Wednesday, January 27, 2016
Met On Demand: Damnation of Faust
First time I had seen this production, which I narrowly missed in house back in 2008. Robert LePage's video driven production of Berlioz' oratorio was a big hit at the time, soon to be remembered as the "good" LePage production after opinion polarized over the first installment of his Ring. (Though Tommasini dropped some good shade at the time: "To judge from the rousing ovation Mr. Lepage received, this innovative production looks to be a popular success...")
No doubt this is a more effective, immersive use of video than the subsequent Ring productions, which suffered from the fundamentally off-putting Machine set and a mismatch with the pace and dramatic constraints of the Ring. Berlioz' fantastical meditation on the Faust myth, never intended for the stage, makes much more sense as a purely sensual experience, and a perfect fit for the possibilities of LePage's visual approach.
All that said, and admitting the difficulty of judging this kind of production on video, I was surprised at how frequently I found myself blaming the effects for the difficulty the work had grounding itself and gathering any momentum. While succeeding with a more unified aesthetic approach to the video aspects, LePage hasn't figured out what makes dramatic sense here any better than the Ring. Too often the production drives you to distraction rather than enhancing your experience of Berlioz' work.
The work is a feast for orchestra and chorus, and the Met's crack forces, led by Levine, make this a memorable production even before the soloists are taken into account. Love the hell chorus section where the civilians of the Met chorus, no buff supernumeraries in sight, have to take off their shirts and sing about demons with mean looks on their faces for (what feels like) 20 minutes. Great chorus work and a weirdly unsettling piece of stagecraft.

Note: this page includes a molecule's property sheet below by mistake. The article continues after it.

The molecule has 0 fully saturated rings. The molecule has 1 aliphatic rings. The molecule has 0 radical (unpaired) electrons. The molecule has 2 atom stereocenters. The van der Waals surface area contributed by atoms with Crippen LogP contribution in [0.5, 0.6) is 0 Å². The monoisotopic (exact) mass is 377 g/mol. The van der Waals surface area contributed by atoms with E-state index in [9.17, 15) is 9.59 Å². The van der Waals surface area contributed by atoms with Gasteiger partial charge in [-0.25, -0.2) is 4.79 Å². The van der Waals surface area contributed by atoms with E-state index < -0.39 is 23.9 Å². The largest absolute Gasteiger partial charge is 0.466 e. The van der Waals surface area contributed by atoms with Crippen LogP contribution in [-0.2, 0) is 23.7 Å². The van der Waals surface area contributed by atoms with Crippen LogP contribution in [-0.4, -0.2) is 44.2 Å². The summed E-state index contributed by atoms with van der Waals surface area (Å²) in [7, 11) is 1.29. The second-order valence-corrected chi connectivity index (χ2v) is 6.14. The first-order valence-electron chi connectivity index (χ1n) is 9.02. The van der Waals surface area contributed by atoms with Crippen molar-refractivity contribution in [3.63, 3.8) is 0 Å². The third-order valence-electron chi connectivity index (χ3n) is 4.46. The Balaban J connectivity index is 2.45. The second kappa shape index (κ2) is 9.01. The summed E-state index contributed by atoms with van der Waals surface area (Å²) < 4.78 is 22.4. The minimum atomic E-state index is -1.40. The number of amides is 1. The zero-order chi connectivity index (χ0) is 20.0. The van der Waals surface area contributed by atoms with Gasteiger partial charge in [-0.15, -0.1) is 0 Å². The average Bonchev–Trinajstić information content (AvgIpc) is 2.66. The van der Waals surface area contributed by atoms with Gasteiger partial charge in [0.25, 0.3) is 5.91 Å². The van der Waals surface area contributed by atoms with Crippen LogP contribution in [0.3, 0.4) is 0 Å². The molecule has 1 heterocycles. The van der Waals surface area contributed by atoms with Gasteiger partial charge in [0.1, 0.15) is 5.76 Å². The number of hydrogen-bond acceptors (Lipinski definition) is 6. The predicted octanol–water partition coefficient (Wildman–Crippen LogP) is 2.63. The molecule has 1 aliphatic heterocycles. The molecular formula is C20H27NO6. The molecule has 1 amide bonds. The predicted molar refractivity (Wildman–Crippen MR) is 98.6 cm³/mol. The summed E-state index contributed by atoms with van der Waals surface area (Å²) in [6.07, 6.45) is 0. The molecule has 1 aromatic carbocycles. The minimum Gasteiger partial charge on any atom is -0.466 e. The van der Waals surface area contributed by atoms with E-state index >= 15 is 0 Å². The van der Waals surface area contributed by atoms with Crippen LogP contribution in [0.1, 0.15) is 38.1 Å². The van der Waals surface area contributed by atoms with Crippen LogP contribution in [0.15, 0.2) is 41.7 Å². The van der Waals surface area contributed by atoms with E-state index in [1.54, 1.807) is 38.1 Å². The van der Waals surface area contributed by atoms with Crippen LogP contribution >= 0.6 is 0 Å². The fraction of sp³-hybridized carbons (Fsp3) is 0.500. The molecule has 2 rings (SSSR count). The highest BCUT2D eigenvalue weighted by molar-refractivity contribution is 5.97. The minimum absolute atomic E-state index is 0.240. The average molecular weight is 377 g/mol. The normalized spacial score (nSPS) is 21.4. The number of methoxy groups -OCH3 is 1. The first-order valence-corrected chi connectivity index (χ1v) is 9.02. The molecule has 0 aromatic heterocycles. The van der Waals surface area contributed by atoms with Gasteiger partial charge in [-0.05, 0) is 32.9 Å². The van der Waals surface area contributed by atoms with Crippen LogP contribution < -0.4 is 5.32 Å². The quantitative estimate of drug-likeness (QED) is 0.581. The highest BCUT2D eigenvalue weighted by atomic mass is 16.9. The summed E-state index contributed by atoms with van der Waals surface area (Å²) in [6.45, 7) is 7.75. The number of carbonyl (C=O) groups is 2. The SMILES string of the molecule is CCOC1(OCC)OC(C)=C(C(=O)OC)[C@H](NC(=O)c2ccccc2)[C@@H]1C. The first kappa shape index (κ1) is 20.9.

Giordani sounds great in Faust's music, delivering the delightfully predictable old school vocal swagger that gets him the big bucks, though his acting chops are a shade blander than his colleagues when subjected to closeup HD. He keeps it together for most of the show, though when the going gets more strenuous he noticeably straddles the line between effortful-but-legit and wait-I-don't-think-this-sounds-good-anymore territory.
This is a sweet-spot role for Graham and she proves again why she is the consummate Live in HD professional, sounding great and hitting all her marks as Marguerite (note how long she holds her beatific face as she has to climb a ladder all the way to the rafters facing camera at the end). "Professional" of course can cut two ways, and if you have trouble getting excited about her, this will not change your mind.
John Relyea, still the man to beat when it comes to 19th century devil characters, frequently threatens to steal the show with his codpiece and the unflagging silky-manly sound he serves up for Berlioz' Mephistopheles.